MARGIN OF ERROR….Teagan Goddard sez:
According to a new Pew Research poll, Sen. Barack Obama’s national lead over Sen. John McCain has disappeared. The race is now a statistical tie, with Obama barely edging McCain, 46% to 43%.
This comes via Nick Beaudrot, who claims not only that this is wrong, but that you can go ask Kevin Drum if you don’t believe him. And it’s true. I don’t think the “statistical tie” trope is ever going to go away, but that still doesn’t make it right.
I originally wrote about this back in 2004, but here it is again. The idea of a “statistical tie” is based on the theory that (a) statistical results are credible only if they are at least 95% certain to be accurate, and (b) any lead less than the MOE is less than 95% certain.
There are two problems with this: first, 95% is not some kind of magic cutoff point, and second, the idea that the MOE represents 95% certainty is wrong anyway. A poll’s MOE does represent a 95% confidence interval for each individual’s percentage, but it doesn’t represent a 95% confidence for the difference between the two, and that’s what we’re really interested in.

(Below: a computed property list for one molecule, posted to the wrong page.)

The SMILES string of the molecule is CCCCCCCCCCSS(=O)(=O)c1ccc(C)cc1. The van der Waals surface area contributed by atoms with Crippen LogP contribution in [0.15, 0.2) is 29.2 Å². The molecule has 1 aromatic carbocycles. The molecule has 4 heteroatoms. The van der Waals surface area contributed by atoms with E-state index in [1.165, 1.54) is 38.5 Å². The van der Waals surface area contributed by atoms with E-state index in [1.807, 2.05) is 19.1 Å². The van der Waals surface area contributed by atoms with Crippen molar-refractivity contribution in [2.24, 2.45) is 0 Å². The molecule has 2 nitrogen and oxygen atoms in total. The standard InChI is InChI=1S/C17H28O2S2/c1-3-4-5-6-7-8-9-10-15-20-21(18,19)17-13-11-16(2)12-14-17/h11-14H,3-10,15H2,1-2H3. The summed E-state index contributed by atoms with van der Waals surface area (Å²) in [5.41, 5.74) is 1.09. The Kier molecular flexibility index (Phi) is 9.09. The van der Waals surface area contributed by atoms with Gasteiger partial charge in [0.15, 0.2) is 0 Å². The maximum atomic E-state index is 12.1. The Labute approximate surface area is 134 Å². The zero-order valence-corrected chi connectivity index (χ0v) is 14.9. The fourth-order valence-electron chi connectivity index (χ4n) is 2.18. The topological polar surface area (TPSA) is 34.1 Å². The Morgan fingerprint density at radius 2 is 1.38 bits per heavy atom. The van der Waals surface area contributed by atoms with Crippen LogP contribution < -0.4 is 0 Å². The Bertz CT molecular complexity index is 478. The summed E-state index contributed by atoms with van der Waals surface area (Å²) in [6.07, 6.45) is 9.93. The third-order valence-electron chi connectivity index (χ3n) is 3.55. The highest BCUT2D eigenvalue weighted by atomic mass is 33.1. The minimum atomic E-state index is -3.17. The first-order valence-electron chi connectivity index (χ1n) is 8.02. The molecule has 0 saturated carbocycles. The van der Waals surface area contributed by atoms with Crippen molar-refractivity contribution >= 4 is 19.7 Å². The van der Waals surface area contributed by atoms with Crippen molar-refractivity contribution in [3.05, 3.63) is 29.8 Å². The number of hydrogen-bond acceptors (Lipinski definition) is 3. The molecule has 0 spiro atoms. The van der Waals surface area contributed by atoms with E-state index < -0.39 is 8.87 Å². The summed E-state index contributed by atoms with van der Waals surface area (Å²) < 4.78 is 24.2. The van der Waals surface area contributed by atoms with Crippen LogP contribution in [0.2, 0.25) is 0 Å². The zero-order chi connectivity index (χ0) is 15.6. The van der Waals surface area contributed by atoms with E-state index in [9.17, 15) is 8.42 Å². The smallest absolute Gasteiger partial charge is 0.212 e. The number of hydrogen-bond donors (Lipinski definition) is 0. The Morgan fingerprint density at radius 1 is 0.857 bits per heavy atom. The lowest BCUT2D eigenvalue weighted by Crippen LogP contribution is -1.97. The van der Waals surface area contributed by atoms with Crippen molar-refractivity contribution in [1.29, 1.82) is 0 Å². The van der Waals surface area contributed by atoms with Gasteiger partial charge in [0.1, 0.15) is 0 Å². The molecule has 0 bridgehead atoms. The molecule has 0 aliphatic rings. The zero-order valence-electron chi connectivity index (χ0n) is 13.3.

In fact, what we’re really interested in is the probability that the difference is greater than zero — in other words, that one candidate is genuinely ahead of the other. But this probability isn’t a cutoff, it’s a continuum: the bigger the lead, the more likely that someone is ahead and that the result isn’t just a polling fluke. So instead of lazily reporting any result within the MOE as a “tie,” which is statistically wrong anyway, it would be more informative to just go ahead and tell us how probable it is that a candidate is really ahead. Here’s a table that gives you the answer to within a point or two:
So in the poll quoted above, how probable is it that Obama is really ahead? Pew contacted 2414 registered voters, which means the MOE of the poll is about 2%, and they report that Obama’s lead is 3 percentage points. So go to the top row and then read the number from the 3% column. Answer: there’s a 93% probability that Obama is genuinely ahead of McCain (i.e., that his lead in the poll isn’t just due to sampling error).
Generally speaking, national polls use sample sizes of about 1,100, which translates to an MOE of 3%. State polls often use a sample of 600, which produces an MOE of 4%. Subsets of polls sometimes have MOEs of 5% or higher.
Now, there are plenty of reasons other than sampling error to take polls with a grain of salt: they’re just snapshots in time, the results are often sensitive to question wording or question ordering, it’s increasingly hard to get representative samples these days, etc. etc. But from a pure statistical standpoint, a lead is a lead and it’s always better to be ahead than behind.
ACKNOWLEDGMENTS: Thanks to Nancy Carter and Neil Schwertman, Professors of Mathematics and Statistics at California State University, Chico, for providing me with the formulas used to generate the table and the spreadsheet.